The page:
Cholera is Altering the Human Genome
Cholera kills thousands of people a year, but a new study suggests that the human body is fighting back. Researchers have found evidence that the genomes of people in Bangladesh—where the disease is prevalent—have developed ways to combat the disease, a dramatic case of human evolution happening in modern times.
Cholera has hitchhiked around the globe, even entering Haiti with UN peacekeepers in 2010, but the disease’s heartland is the Ganges River Delta of India and Bangladesh. It has been killing people there for more than a thousand years. By the time they are 15 years old, half of the children in Bangladesh have been infected with the cholera-causing bacterium, which spreads in contaminated water and food. The microbe can cause torrential diarrhea, and, without treatment, “it can kill you in a matter of hours,” says Elinor Karlsson, a computational geneticist at Harvard and co-author of the new study.
The fact that cholera has been around so long, and that it kills children—thus altering the gene pool of a population—led the researchers to suspect that it was exerting evolutionary pressure on the people in the region, as malaria has been shown to do in Africa. Another hint that the microbe drives human evolution, notes Regina LaRocque, a study co-author and infectious disease specialist at Massachusetts General Hospital, Boston, is that many people suffer mild symptoms or don’t get sick at all, suggesting that they have adaptations to counter the bacterium.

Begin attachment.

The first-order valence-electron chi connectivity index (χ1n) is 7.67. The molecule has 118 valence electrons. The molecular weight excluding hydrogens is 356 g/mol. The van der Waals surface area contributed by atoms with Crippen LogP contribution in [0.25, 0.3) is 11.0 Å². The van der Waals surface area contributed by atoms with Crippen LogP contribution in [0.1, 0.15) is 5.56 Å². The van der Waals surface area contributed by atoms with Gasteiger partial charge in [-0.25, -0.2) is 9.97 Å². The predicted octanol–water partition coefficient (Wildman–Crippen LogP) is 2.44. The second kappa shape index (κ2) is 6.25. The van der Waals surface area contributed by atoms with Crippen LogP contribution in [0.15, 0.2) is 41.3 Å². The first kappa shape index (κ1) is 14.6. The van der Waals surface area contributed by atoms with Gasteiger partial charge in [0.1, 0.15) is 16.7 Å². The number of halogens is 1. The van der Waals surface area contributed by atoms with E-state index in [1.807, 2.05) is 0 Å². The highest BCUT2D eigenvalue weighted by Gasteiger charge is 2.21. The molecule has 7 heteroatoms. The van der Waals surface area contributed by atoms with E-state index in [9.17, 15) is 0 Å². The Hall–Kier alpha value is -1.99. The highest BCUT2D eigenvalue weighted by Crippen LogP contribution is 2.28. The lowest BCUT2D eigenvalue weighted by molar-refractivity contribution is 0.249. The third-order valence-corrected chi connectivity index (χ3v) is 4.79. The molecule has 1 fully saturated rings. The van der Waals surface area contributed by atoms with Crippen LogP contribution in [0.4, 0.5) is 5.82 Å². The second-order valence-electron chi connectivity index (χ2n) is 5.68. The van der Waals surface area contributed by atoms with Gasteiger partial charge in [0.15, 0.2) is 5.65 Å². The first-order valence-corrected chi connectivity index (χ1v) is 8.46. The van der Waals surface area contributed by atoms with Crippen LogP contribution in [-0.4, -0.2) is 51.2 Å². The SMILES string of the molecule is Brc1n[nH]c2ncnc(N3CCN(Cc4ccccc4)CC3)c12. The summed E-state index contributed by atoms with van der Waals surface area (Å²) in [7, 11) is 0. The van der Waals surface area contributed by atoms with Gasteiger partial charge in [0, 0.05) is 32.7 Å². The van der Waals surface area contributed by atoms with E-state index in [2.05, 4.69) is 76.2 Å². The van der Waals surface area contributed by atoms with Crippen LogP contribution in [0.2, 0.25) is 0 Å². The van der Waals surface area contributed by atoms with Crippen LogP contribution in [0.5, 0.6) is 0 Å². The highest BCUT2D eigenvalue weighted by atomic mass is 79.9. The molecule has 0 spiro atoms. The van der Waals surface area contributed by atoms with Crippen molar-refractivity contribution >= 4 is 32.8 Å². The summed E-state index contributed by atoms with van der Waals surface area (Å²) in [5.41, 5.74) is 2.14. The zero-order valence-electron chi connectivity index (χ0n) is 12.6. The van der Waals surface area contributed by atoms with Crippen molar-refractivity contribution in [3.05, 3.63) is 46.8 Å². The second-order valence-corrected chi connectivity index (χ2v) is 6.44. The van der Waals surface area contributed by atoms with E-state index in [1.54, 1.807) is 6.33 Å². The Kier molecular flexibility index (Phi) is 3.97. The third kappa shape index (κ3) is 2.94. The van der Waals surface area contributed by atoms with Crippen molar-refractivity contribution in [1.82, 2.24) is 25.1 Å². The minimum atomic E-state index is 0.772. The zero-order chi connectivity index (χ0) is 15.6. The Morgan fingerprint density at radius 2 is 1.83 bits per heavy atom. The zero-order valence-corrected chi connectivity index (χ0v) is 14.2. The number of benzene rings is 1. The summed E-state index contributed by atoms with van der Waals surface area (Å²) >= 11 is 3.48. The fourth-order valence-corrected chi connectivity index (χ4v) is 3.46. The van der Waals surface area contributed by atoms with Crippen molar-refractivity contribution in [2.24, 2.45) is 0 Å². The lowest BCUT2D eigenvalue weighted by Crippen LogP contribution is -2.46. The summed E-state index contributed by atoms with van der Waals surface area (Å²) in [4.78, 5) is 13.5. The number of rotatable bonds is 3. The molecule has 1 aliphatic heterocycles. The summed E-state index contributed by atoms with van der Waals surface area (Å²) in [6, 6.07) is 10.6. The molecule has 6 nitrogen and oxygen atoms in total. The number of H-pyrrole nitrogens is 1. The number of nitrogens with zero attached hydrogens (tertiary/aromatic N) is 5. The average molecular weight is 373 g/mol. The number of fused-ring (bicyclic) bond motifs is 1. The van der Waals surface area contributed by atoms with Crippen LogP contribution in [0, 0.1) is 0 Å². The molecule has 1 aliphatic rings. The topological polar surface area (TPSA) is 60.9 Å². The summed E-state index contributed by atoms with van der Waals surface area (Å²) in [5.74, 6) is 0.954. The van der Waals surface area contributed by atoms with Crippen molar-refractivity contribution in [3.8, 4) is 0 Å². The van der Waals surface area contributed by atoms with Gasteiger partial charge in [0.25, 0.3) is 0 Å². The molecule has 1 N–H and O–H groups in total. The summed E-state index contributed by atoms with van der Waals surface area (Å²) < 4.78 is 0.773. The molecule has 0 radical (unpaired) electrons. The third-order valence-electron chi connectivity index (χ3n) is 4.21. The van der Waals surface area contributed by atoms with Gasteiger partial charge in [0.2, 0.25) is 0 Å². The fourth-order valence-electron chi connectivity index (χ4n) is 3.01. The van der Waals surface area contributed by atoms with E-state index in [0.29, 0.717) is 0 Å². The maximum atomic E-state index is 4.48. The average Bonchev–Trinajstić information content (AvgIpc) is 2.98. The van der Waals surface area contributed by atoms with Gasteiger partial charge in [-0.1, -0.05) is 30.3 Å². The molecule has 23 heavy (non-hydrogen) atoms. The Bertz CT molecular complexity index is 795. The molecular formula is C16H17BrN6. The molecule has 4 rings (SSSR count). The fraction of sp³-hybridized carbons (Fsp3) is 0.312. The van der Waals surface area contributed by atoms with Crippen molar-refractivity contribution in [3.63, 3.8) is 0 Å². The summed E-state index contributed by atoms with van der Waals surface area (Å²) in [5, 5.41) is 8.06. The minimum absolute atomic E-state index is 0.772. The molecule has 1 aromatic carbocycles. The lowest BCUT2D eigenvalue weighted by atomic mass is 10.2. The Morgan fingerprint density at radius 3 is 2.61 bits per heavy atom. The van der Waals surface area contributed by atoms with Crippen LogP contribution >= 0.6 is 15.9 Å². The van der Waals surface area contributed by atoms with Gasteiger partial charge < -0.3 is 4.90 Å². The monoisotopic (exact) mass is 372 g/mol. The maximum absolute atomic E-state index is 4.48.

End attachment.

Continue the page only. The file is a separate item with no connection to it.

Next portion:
To tease out the disease’s evolutionary impact, Karlsson, LaRocque, and their colleagues, including scientists from the International Centre for Diarrhoeal Disease Research in Bangladesh, used a new statistical technique that pinpoints sections of the genome that are under the influence of natural selection. The researchers analyzed DNA from 36 Bangladeshi families and compared it to the genomes of people from northwestern Europe, West Africa, and eastern Asia. Natural selection has left its mark on 305 regions in the genome of the subjects from Bangladesh, the team reveals online today in Science Translational Medicine.